All maples will grow in acid soil but not all will grow in chalky or alkaline soils. The list is too complex to go into here but despite popular thoughts- Acer palmatum varieties seem to do as well in the acid soil as alkaline or broadly neutral soils. Many Acers we have planted have thrived in clay soil... water and sunshine (like us!) are their only true requirements.
Most maples are perfectly hardy even if the new growth on Acer palmatum varieties is not. The Acer is known for its strength and rigour. Please see hardiness on individual descriptors for specific species.
Cool dappled shade with shelter from cold north and east winds or westerly gales is what most acers prefer. The new growth is especially tender on Acer palmatum varieties (and emerges very early in the year) It is best to avoid frost pockets and try to also avoid full sun all day, at least as far as Acer palmatum varieties are concerned. Variegated foliaged acers need the most care. Afternoon sun will simply scorch the leaves. If this happens to a young plant it is best to dig the plant up and take it into the greenhouse to let it recover under the bench in the partial shade. Acer palmatum ‘Ukigumo’ and the other variegated Acer palmatum varieties such as ‘Butterflies’ are particularly prone to scorching and should always be grown in shade.
In an ideal situation, Acer palmatum should have a slightly acidic, sandy, well-drained soil that does not dry out in summer or become waterlogged in winter. Acers have shallow fibrous root systems which benefit from an annual mulch of organic matter. This also helps avoid wilt.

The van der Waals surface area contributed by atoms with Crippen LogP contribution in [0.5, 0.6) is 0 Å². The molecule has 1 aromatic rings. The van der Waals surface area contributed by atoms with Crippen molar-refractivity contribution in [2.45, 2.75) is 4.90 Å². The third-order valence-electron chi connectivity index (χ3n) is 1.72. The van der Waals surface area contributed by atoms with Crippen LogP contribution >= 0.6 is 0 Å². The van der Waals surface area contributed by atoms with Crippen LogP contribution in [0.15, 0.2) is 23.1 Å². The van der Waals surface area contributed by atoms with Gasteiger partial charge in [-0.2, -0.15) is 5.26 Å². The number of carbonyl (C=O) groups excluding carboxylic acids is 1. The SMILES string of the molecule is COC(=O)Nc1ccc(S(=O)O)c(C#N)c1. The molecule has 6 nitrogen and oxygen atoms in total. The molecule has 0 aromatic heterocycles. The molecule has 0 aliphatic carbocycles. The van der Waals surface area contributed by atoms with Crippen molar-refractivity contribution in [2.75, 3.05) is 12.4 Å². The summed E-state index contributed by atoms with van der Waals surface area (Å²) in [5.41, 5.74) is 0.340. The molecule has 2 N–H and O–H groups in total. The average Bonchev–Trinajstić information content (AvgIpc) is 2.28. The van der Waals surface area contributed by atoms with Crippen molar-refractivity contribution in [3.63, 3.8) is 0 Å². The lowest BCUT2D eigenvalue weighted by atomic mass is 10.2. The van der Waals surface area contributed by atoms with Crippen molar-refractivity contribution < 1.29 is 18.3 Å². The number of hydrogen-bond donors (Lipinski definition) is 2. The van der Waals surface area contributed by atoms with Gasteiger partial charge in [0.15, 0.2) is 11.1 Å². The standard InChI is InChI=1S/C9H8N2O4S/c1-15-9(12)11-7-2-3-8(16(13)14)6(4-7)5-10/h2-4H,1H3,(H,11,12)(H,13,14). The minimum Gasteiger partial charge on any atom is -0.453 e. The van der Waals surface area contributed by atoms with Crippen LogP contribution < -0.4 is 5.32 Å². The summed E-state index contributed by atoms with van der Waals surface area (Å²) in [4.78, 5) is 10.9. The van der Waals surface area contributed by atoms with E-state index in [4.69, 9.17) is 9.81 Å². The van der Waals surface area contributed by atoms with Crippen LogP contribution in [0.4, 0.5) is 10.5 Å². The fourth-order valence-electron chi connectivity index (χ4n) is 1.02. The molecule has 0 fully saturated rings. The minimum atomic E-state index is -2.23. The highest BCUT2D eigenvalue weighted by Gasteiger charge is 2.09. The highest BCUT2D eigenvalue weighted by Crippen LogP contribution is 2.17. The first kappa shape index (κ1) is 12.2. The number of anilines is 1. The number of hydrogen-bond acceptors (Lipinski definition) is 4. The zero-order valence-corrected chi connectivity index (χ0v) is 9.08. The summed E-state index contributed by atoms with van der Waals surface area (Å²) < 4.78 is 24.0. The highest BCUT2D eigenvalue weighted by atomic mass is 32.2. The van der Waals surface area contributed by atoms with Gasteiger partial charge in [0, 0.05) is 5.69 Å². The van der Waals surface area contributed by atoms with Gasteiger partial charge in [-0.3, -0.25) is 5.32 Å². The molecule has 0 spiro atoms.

Acer palmatum varieties adapt well to life in a pot providing the roots are kept moist and have a good drainage and aeration. Crocks in the bottom of the pots are a good idea. Loam based compost such as John Innes No 2 is best together with a bark mulch to help avoid water loss. Watering twice a day in hot periods is essential. Feed with a balanced proprietary fertilizer in spring just as the leaves emerge.
Repot every 3 – 4 years in spring well before the first new growth emerges, - this means effectively in February or early March.
If pruning is undertaken it should only be done to improve their overall shape and to encourage healthy growth. Young Japanese maples, for instance, often produce single new shoots in one direction which, if not cut back, will grow on to create an unbalanced plant. Tree acers require a good leading shoot. Species such as Acer davidii often lose their leader and produce two side shoots instead. It is best to cut out one of these side shoots so that the other will become the new leader. Pruning is best carried out when the sap is falling in late summer or autumn, but generally in the nursery, if an acer needs a gentle prune, this can be done in any month to no harmful effect.